Saturday 24 August 2019

Ray Jordan: 'Why it's time to broaden our image of refugees'

Developing countries already enduring economic problems bear brunt of refugee crisis, writes Ray Jordan

In western Uganda, Self-Help Africa trains producers in harvesting, drying, bagging and bulking maize (stock photo)
In western Uganda, Self-Help Africa trains producers in harvesting, drying, bagging and bulking maize (stock photo)

Somebody, somewhere lost their home in the time it took you to read this sentence. According to the United Nations High Commission for Refugees (UNHCR), at least one person is forcibly displaced somewhere in the world every two seconds as a result of conflict or persecution.

Here in the west, the story that's frequently told is all about the flight of economically desperate people who have risked life and limb in search of a better life in Europe. Populist political parties then seek to exploit these stories to their own ends by stoking worries among voters living in societies with very few refugees.

The reality is that developing countries already enduring economic problems bear the brunt of the refugee crisis. Countries in sub-Saharan Africa host more than one quarter of the world's refugee population. Over 18m people in the region are cared for by the UNHCR and these numbers have been climbing, as conflict, climate change and increasing pressure on land and resources drives people from their homes and their countries.

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My organisation, Self Help Africa, is one of many agencies working to improve matters. We are Ireland's largest overseas development organisation that specialises in enterprise and agriculture development. Currently, we are working in eight core African countries, tackling poverty and improving the lives of local communities. We work both with our own African staff, and through local partners to undertake a range of development programmes amongst rural communities.

Experiences throughout the world have shown that broad-based, productivity-driven agricultural growth can serve as the motor for increasing incomes, improving livelihoods, capitalising the rural economy, and providing the basis for sustainable economic growth.

Finding an appropriate response to Africa's refugee crisis remains difficult but Self Help Africa has embarked on a number of separate development projects which are making a meaningful impact on the lives of thousands of refugees and their families.

From hundreds of examples, let's take 21-year-old Furaha who farms a small plot of land that until recently was bush and scrub.

It took her several months to dig and clear that land but she is now growing groundnuts and rearing a small herd of tethered goats. Furaha's two acres of land is on the fringes of the sprawling Meheba Refugee Camp, a UN-run settlement in the north-west Zambia. Originally intended as a temporary refuge for people fleeing civil war in neighbouring Angola almost 40 years ago, Meheba is one of Africa's oldest refugee settlements and home to almost 25,000 people - roughly the same number of inhabitants as Kilkenny.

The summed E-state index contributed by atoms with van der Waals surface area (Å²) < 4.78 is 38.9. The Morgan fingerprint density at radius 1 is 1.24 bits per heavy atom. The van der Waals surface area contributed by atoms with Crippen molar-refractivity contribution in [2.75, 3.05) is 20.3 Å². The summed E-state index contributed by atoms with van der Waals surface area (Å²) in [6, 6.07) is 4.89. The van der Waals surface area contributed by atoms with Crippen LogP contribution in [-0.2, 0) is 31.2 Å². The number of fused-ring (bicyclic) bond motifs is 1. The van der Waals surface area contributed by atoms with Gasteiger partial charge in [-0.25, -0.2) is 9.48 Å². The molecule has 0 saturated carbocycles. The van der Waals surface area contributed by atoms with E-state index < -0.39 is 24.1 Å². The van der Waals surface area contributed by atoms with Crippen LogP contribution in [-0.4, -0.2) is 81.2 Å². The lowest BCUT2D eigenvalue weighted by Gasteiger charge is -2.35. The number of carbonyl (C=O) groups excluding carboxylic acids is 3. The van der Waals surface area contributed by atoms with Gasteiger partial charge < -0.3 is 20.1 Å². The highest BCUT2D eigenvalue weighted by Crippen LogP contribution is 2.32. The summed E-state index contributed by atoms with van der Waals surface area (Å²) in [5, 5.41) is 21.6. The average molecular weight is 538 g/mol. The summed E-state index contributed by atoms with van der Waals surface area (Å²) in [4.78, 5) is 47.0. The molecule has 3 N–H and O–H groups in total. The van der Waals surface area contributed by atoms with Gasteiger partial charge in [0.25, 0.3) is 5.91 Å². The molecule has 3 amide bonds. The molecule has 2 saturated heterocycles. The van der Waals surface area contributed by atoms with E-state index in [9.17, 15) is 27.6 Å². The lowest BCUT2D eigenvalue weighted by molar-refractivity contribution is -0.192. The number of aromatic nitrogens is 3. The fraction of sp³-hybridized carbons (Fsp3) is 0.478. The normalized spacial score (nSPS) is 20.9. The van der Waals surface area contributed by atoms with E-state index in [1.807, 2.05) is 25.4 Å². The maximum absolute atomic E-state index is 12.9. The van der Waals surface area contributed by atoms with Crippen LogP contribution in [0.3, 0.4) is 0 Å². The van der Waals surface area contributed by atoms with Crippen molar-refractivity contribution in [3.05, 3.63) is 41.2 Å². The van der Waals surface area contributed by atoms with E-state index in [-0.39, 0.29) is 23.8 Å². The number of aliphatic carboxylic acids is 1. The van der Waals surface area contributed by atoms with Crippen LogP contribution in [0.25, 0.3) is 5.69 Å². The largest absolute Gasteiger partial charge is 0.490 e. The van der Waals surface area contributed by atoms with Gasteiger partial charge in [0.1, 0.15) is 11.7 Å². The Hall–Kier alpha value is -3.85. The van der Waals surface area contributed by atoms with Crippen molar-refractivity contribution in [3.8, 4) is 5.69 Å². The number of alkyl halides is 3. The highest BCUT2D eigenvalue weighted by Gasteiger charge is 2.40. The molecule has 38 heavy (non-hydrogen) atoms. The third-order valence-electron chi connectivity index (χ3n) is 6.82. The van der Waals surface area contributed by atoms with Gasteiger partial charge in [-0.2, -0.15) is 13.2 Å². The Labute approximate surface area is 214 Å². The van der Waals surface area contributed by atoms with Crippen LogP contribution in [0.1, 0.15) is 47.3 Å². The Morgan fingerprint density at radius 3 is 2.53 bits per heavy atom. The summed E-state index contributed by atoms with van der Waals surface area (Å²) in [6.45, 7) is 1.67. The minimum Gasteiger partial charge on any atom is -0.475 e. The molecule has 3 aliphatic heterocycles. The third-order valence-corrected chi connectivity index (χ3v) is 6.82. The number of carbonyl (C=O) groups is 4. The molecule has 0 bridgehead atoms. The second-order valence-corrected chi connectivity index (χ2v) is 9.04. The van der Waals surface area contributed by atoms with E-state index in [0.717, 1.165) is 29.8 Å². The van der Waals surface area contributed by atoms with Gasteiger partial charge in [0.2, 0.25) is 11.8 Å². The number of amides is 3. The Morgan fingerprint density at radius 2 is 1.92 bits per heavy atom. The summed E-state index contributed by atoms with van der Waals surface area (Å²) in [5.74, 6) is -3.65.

Where Furaha lives in north-western Zambia, Self Help Africa launched a 'graduation project' designed to provide a long-term future for refugee families as small-scale farmers and business owners. Householders such as Furaha were provided with training, seed, livestock and other skills, and on land they were given in the local district they were supported with different crop and livestock activities, and helped to establish income generating opportunities and small businesses.

About 2,500km north of this refugee camp, another Self Help Africa training project is allowing thousands of small farmers in western Uganda to sell their grain to the UN Food and Agriculture Organisation (FAO) which is the single largest buyer of the food staple in the country.

Producers receive training in harvesting, drying, bagging and bulking maize.

This means that the grain they produce meets the standard, for moisture content and cleanliness, required by the UN agencies to feed refugees in a country where upwards of one million people live in displacement camps.

By adding value to the supply chain, farmers are earning more from one of their most important food crops. Amongst these are once-dependent refugee families who have been provided with land and are now farmers who are helping to solve a problem rather than add to it.

As the world marks World Refugee Day this week (Thursday), it is time to broaden our image of refugees. Refugees include those who risk their lives by crossing the Mediterranean or those living in direct provision here in Ireland. Refugees include Albert Einstein and Anne Frank.

Many other refugees are unknown and unseen by us; struggling to make ends meet in camps in distant countries. They need practical help and new skills to make new lives in their new homes. The experience of Self Help Africa, and other organisations, is that this is possible. It happens every day. Being forced into exile is traumatic but it can be a new beginning if we help.

Ray Jordan is chief executive of Self Help Africa.

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